The final version/draft of “The Devil’s Joker,” sent to Otis A. Kline in June 1933, has not survived. Glenn Lord named one of two untitled drafts found in Howard’s papers as “The Devil’s Joker.” The unpublished version is notably longer and has a darker tone than its published counterpart. The differences between the two drafts are substantial, making both versions valuable and justifying their inclusion in the current collection. See “The Devil’s Joker (alternate version)

The story - spoiler alert

In “The Devil’s Joker,” Robert E. Howard weaves a gripping Western tale centered around Steve Allison, also known as The Sonora Kid. The story begins in a bar where Bill Harrigan plays a prank on Steve by using a harmless snake. Unaware of Steve’s intense fear of snakes, the joke takes a dark turn when Steve, in a moment of panic, shoots Bill in the stomach, thinking he’s defending himself from a deadly threat.

The incident spirals out of control when everyone in the bar accuses Steve of murder. With Marshal John MacFarlane present, Steve, desperate to avoid the noose, holds up the bar and makes a daring escape. As a fugitive, Steve crosses paths with notorious gunfighters Black Jim Buckley, Frank Reynolds, and Dick Brill. With his reputation for sharpshooting and now being on the wrong side of the law, Steve reluctantly joins their plan to rob a mine payroll in Rio Juan.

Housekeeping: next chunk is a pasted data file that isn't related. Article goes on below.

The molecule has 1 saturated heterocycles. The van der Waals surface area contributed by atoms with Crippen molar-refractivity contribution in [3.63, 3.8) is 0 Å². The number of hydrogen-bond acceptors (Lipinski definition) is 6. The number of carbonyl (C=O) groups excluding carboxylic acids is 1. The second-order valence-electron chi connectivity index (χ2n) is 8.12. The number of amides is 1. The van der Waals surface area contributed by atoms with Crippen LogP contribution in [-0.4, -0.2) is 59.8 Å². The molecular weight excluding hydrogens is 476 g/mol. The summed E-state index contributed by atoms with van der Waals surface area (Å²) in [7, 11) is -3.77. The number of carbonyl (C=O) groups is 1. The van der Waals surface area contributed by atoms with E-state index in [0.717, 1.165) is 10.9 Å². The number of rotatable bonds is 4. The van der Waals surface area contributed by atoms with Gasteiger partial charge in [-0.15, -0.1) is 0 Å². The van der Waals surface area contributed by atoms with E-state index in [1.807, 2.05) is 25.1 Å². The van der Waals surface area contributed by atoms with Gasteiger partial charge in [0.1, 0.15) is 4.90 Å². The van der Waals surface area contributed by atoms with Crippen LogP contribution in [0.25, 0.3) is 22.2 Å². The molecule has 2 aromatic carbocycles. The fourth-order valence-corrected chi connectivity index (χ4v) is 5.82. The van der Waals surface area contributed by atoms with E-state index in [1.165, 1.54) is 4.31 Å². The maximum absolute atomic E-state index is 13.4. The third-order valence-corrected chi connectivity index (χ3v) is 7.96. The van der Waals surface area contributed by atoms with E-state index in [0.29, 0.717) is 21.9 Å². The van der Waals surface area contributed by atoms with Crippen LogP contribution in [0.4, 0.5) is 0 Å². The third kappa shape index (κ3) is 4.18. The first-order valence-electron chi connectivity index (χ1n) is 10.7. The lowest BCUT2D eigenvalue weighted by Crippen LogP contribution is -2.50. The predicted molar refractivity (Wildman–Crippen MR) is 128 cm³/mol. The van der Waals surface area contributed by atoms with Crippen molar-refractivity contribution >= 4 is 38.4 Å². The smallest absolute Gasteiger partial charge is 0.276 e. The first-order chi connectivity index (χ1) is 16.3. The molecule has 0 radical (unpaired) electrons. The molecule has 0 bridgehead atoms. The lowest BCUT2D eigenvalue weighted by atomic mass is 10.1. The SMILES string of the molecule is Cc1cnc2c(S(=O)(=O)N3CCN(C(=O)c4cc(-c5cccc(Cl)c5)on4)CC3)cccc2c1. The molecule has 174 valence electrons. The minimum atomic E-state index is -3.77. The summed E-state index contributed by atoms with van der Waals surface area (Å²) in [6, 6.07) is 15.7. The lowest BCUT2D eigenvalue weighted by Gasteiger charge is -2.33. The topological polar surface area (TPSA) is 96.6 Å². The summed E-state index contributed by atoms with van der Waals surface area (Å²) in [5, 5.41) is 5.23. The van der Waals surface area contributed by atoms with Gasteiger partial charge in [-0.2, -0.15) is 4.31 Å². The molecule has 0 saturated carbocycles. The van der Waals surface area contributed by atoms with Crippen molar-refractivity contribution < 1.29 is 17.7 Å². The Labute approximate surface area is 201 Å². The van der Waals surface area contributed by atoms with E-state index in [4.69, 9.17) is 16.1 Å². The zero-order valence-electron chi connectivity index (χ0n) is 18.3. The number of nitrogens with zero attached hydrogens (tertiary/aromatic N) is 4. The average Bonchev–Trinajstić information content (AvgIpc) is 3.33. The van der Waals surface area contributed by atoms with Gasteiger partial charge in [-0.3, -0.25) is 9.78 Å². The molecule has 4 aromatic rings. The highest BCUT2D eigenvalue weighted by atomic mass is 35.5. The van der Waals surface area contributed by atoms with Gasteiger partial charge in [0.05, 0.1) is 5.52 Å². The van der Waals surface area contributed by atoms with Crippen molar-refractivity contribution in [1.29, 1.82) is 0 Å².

Tensions run high within the gang, leading Steve to isolate himself in a cabin. His solitude is interrupted when Marshal MacFarlane arrives, and in a tense moment, Steve accidentally shoots him, grazing his skull. Despite their adversarial relationship, Steve can’t bring himself to kill the marshal and instead tends to his wounds.

The story reaches its climax when the rest of the gang appears, resulting in a deadly shootout. Steve, with remarkable skill and a bit of luck, manages to eliminate the gang members but sustains severe injuries in the process.

In a twist of fate, Marshal MacFarlane reveals that Bill Harrigan survived the initial shooting. The bullet had hit Bill’s six-shooter, which was concealed under his shirt, sparing his life. This revelation highlights the tragic irony of the situation, as Steve’s life-altering decisions were based on a monumental misunderstanding.

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